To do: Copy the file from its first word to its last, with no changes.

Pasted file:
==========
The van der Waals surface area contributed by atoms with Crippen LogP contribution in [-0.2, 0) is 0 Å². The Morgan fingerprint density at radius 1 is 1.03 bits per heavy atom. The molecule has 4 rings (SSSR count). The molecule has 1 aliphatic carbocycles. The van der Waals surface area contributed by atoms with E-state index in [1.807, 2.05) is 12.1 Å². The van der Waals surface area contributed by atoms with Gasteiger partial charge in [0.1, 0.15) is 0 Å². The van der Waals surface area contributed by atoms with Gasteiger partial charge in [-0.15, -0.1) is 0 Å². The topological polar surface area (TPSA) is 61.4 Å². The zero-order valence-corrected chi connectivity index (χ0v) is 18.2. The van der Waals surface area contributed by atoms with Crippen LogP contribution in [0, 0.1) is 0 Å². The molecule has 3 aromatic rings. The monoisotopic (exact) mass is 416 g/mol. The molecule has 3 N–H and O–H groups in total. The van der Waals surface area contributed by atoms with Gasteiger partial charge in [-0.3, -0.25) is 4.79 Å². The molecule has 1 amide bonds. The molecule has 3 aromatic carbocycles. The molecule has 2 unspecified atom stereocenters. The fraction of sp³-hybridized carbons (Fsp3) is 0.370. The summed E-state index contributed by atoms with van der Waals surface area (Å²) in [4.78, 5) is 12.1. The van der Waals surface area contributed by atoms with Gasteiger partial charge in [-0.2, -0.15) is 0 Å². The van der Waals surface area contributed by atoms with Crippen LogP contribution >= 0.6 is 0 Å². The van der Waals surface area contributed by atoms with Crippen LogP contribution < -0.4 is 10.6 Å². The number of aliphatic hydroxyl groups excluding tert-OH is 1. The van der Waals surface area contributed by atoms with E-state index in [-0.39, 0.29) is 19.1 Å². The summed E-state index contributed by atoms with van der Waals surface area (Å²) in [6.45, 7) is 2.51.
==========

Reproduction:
The van der Waals surface area contributed by atoms with Crippen LogP contribution in [-0.2, 0) is 0 Å². The Morgan fingerprint density at radius 1 is 1.03 bits per heavy atom. The molecule has 4 rings (SSSR count). The molecule has 1 aliphatic carbocycles. The van der Waals surface area contributed by atoms with E-state index in [1.807, 2.05) is 12.1 Å². The van der Waals surface area contributed by atoms with Gasteiger partial charge in [0.1, 0.15) is 0 Å². The van der Waals surface area contributed by atoms with Gasteiger partial charge in [-0.15, -0.1) is 0 Å². The topological polar surface area (TPSA) is 61.4 Å². The zero-order valence-corrected chi connectivity index (χ0v) is 18.2. The van der Waals surface area contributed by atoms with Crippen LogP contribution in [0, 0.1) is 0 Å². The molecule has 3 aromatic rings. The monoisotopic (exact) mass is 416 g/mol. The molecule has 3 N–H and O–H groups in total. The van der Waals surface area contributed by atoms with Gasteiger partial charge in [-0.3, -0.25) is 4.79 Å². The molecule has 1 amide bonds. The molecule has 3 aromatic carbocycles. The molecule has 2 unspecified atom stereocenters. The fraction of sp³-hybridized carbons (Fsp3) is 0.370. The summed E-state index contributed by atoms with van der Waals surface area (Å²) in [4.78, 5) is 12.1. The van der Waals surface area contributed by atoms with Gasteiger partial charge in [-0.2, -0.15) is 0 Å². The van der Waals surface area contributed by atoms with Crippen LogP contribution >= 0.6 is 0 Å². The van der Waals surface area contributed by atoms with Crippen LogP contribution < -0.4 is 10.6 Å². The number of aliphatic hydroxyl groups excluding tert-OH is 1. The van der Waals surface area contributed by atoms with E-state index in [-0.39, 0.29) is 19.1 Å². The summed E-state index contributed by atoms with van der Waals surface area (Å²) in [6.45, 7) is 2.51.